Canada is the country that gave the world Mort Saul, Johnny Wayne, Frank Schuster, Mike Myers, John Candy, Catherine O'Hara, Eugene Levy, David Foley, Dan Ackroyd, Scott Thompson, Leslie Neilsen, Rick Mercer, Mary Walsh, Phil Hartman, Rich Little, Rick Moranis, Dave Thomas, Martin Short, Steve Smith, and David Steinberg. This is not to mention dozens of others, including our single greatest contribution to American comedy, Pamela Anderson.
And now we're instructed on a daily basis that we mustn't laugh at Americans. They might not get the joke. They might get upset. Well, I'm sorry. These people didn't even know how funny Mark Twain was until the English explained it to them, for God's sake. And now we're told that we can only laugh at jokes about Americans if they're shared between consenting adults in the privacy of their own homes.
Publicly, we must bow and scrape. It's in our national interest, say the editorialists, the National Citizens' Coalition, the Alliance Party, half the country's premiers, and just about any white guy in a bad suit within breathing distance of a microphone these days.
Suddenly, it has become downright unpatriotic to question the premise that George W. Bush is the greatest world leader since Charlemagne. We must follow his lead on Iraq, no matter what 99 per cent of the world says on the subject — and even if it's not quite certain why we'd want to go to war with Iraq in the first place and the White House itself appears incapable of making its case to anyone.
Asking the president certainly won't help. He doesn't make any sense. That's because he's a moron.
Consider this, from an address Bush gave a couple of months ago in Nashville, Tennessee, during the height of his elocutionary fervour over Iraq's alleged weapons arsenal: "There's an old saying in Tennessee — I know it's in Texas, probably in Tennessee — that says, fool me once, shame on — shame on you. Fool me — you can't get fooled again."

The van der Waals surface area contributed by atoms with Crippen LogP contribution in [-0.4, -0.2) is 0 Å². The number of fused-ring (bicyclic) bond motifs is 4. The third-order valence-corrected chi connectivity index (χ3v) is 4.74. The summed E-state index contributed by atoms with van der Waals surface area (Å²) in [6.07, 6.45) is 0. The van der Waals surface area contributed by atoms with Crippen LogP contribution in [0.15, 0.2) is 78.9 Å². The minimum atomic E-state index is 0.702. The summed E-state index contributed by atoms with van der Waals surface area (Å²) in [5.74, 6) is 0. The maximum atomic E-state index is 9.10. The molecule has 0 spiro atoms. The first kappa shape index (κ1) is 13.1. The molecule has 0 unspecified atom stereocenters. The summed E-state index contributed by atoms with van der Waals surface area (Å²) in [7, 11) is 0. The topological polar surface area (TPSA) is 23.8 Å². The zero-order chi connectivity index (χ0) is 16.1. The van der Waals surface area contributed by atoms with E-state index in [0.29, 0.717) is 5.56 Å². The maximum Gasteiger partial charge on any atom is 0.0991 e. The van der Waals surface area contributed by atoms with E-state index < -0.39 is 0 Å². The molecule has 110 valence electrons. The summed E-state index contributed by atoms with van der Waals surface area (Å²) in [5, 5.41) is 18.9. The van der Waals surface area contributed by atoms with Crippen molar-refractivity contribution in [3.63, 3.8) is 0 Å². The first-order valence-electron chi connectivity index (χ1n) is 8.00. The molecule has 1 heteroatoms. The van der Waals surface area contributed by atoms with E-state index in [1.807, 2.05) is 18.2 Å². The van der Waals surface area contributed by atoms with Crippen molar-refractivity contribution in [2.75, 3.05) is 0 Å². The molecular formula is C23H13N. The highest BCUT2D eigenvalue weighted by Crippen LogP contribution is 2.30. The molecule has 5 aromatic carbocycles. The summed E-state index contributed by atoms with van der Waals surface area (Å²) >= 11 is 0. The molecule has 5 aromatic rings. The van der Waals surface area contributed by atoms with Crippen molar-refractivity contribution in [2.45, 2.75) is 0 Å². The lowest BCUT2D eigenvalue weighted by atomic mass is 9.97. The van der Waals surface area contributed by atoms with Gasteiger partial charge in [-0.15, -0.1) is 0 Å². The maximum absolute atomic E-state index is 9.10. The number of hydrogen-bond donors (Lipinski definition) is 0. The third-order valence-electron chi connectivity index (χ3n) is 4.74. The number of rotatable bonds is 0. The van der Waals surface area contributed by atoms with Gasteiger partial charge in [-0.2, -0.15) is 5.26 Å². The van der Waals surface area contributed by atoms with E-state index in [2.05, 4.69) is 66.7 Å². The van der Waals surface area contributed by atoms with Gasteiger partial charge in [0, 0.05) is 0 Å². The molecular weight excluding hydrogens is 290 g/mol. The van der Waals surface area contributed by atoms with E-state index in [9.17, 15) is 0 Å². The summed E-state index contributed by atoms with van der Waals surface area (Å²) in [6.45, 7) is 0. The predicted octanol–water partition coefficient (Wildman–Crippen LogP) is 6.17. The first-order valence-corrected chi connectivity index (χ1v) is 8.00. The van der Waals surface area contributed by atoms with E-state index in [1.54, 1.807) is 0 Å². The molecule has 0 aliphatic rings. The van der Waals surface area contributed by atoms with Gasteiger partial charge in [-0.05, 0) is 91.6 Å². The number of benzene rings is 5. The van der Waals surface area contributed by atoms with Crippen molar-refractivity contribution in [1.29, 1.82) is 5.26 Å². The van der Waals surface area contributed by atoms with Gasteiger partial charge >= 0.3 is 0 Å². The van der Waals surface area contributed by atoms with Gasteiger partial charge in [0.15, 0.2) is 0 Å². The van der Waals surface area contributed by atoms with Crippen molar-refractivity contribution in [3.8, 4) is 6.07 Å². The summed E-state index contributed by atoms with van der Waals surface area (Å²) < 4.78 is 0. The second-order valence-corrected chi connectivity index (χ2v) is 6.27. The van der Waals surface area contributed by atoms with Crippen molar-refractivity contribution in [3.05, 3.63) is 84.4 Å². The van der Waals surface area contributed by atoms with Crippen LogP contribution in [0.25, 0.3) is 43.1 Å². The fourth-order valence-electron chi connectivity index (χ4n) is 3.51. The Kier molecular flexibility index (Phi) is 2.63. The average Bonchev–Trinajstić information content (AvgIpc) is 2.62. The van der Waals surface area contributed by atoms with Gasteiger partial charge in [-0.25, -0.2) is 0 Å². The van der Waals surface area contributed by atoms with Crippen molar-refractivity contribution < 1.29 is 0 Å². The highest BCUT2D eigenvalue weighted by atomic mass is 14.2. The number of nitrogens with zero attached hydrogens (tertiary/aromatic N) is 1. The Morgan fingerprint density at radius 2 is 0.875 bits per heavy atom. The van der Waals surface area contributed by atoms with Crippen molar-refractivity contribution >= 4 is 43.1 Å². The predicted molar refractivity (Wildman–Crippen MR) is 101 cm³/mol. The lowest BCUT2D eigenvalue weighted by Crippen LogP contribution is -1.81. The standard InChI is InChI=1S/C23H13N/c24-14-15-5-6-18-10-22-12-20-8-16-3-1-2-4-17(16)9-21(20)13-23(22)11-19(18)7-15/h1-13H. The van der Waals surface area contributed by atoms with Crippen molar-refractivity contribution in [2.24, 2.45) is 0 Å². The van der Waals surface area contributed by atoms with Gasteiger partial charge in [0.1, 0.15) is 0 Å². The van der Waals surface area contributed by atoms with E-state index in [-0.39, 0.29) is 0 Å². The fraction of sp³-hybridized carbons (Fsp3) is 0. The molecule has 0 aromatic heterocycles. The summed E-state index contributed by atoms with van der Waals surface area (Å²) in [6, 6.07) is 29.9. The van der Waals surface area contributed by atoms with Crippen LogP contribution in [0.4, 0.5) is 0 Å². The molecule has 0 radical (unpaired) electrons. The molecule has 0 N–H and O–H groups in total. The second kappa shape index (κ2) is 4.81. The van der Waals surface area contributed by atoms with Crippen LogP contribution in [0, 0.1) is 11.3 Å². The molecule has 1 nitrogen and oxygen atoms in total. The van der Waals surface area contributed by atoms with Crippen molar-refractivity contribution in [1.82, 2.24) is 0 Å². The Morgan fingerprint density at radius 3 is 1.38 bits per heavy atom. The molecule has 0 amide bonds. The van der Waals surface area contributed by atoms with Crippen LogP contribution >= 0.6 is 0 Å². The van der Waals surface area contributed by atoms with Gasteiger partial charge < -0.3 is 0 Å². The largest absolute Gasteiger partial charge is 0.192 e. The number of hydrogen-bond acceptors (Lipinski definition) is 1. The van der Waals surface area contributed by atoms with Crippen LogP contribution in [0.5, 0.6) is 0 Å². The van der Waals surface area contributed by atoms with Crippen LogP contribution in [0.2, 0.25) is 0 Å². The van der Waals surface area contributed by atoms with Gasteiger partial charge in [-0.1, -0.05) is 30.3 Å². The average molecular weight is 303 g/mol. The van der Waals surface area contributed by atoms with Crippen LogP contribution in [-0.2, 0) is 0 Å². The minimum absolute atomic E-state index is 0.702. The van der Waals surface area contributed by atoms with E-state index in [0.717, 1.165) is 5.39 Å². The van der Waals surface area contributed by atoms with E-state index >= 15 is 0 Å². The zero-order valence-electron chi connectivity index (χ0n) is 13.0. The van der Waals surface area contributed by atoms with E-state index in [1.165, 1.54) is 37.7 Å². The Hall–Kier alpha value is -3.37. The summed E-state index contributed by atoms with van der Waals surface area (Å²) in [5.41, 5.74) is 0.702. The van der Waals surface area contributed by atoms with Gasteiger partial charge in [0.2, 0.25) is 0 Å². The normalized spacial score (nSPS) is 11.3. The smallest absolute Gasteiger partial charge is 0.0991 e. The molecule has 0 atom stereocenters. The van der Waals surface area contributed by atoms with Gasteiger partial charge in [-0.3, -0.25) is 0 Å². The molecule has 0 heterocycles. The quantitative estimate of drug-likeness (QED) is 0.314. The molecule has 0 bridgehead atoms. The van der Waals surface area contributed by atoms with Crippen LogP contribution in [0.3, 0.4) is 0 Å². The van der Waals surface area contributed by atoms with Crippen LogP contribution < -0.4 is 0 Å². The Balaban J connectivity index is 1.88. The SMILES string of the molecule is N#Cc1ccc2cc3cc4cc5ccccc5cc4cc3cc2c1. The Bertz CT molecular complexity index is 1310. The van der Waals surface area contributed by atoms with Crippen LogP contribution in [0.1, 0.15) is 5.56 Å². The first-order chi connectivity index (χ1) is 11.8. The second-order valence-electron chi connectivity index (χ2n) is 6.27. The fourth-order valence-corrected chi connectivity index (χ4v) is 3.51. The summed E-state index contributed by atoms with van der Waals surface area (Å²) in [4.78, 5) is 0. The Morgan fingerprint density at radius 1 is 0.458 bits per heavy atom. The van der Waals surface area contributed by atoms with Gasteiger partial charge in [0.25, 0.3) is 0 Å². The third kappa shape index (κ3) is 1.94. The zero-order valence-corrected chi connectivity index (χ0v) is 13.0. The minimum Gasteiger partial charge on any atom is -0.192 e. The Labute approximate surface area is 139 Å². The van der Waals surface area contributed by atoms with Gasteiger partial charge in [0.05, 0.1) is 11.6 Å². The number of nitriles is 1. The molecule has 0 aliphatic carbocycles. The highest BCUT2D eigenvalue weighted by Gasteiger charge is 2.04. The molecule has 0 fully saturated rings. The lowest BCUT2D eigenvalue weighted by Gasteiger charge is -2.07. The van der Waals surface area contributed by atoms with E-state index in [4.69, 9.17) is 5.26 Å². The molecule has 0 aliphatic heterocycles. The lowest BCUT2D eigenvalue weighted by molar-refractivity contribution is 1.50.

And if that wasn't clear enough, last month he explained America's intentions with respect to Saddam Hussein this way: "I was proud the other day when both Republicans and Democrats stood with me in the Rose Garden to announce their support for a clear statement of purpose: you disarm, or we will."
Compared to Bush, Chretien's notoriously weak grip on the English language still has him coming off like H.W. Fowler, and he's starting to sound like one of the few Canadians left with any sense of humour. 'Ducros called Bush a Moron? So what? She calls me that all the time, and that's what she calls you journalists, too.'
That's a wisecrack worthy of Stephen Leacock.
In all fairness to George Bush, most Americans are morons. Just ask the U.S. National Science Foundation, which responded in dismay to the results of a poll it conducted a while back to test Americans' comprehension of basic science. The poll showed that most Americans didn't know that it takes a year for the earth to revolve around the sun.
Earlier this month, a National Geographic poll of Americans aged 18 to 24 found that, despite a groundswell of American support for obliterating Iraq, at least 80 per cent of respondents couldn't even find Iraq on a map. That's how highly these people think of themselves, and their thick president. Blow up Iraq? Sure. Know where it is? Nope. Don't matter.
It's time to be honest with one another about this.
These people can't even pronounce the last letter of the alphabet properly. They have smaller brains. Also, the United States suffers the greatest incidence of obesity of any country on earth, so they're not just morons, they're big fat morons.
Nya, nya, nya.
Terry Glavin is a B.C. author, critic and journalist. His most recent book, The Last Great Sea: A Voyage Through the Human and Natural History of the North Pacific Ocean, won the 2001 Hubert Evans Prize. He is the editor of Transmontanus Books, and lives on Mayne Island, in the Southern Gulf Islands.